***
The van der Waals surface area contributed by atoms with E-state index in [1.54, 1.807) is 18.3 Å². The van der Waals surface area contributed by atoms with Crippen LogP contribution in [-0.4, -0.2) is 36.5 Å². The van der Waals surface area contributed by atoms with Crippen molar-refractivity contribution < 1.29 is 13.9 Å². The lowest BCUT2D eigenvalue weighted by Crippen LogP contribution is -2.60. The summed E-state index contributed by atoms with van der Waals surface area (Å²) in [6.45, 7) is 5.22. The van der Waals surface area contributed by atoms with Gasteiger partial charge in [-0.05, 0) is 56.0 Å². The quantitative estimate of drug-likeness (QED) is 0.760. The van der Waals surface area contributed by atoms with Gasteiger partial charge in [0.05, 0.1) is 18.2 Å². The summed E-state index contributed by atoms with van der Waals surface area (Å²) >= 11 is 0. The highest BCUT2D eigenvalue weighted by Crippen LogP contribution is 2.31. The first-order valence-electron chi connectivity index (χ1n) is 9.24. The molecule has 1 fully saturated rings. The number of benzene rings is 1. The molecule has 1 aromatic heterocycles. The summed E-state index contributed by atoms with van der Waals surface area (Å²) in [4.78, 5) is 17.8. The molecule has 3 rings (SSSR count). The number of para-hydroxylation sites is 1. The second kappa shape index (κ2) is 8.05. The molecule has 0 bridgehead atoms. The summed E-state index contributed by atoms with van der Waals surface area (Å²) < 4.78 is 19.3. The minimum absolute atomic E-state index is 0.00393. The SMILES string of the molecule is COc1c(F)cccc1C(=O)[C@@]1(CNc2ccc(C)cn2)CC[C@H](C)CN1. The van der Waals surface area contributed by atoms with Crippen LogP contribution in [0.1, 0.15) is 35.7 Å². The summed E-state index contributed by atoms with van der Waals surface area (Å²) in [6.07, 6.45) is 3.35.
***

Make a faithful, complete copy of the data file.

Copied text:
The van der Waals surface area contributed by atoms with E-state index in [1.54, 1.807) is 18.3 Å². The van der Waals surface area contributed by atoms with Crippen LogP contribution in [-0.4, -0.2) is 36.5 Å². The van der Waals surface area contributed by atoms with Crippen molar-refractivity contribution < 1.29 is 13.9 Å². The lowest BCUT2D eigenvalue weighted by Crippen LogP contribution is -2.60. The summed E-state index contributed by atoms with van der Waals surface area (Å²) in [6.45, 7) is 5.22. The van der Waals surface area contributed by atoms with Gasteiger partial charge in [-0.05, 0) is 56.0 Å². The quantitative estimate of drug-likeness (QED) is 0.760. The van der Waals surface area contributed by atoms with Gasteiger partial charge in [0.05, 0.1) is 18.2 Å². The summed E-state index contributed by atoms with van der Waals surface area (Å²) >= 11 is 0. The highest BCUT2D eigenvalue weighted by Crippen LogP contribution is 2.31. The first-order valence-electron chi connectivity index (χ1n) is 9.24. The molecule has 1 fully saturated rings. The number of benzene rings is 1. The molecule has 1 aromatic heterocycles. The summed E-state index contributed by atoms with van der Waals surface area (Å²) in [4.78, 5) is 17.8. The molecule has 3 rings (SSSR count). The number of para-hydroxylation sites is 1. The second kappa shape index (κ2) is 8.05. The molecule has 0 bridgehead atoms. The summed E-state index contributed by atoms with van der Waals surface area (Å²) < 4.78 is 19.3. The minimum absolute atomic E-state index is 0.00393. The SMILES string of the molecule is COc1c(F)cccc1C(=O)[C@@]1(CNc2ccc(C)cn2)CC[C@H](C)CN1. The van der Waals surface area contributed by atoms with Crippen LogP contribution in [0.1, 0.15) is 35.7 Å². The summed E-state index contributed by atoms with van der Waals surface area (Å²) in [6.07, 6.45) is 3.35.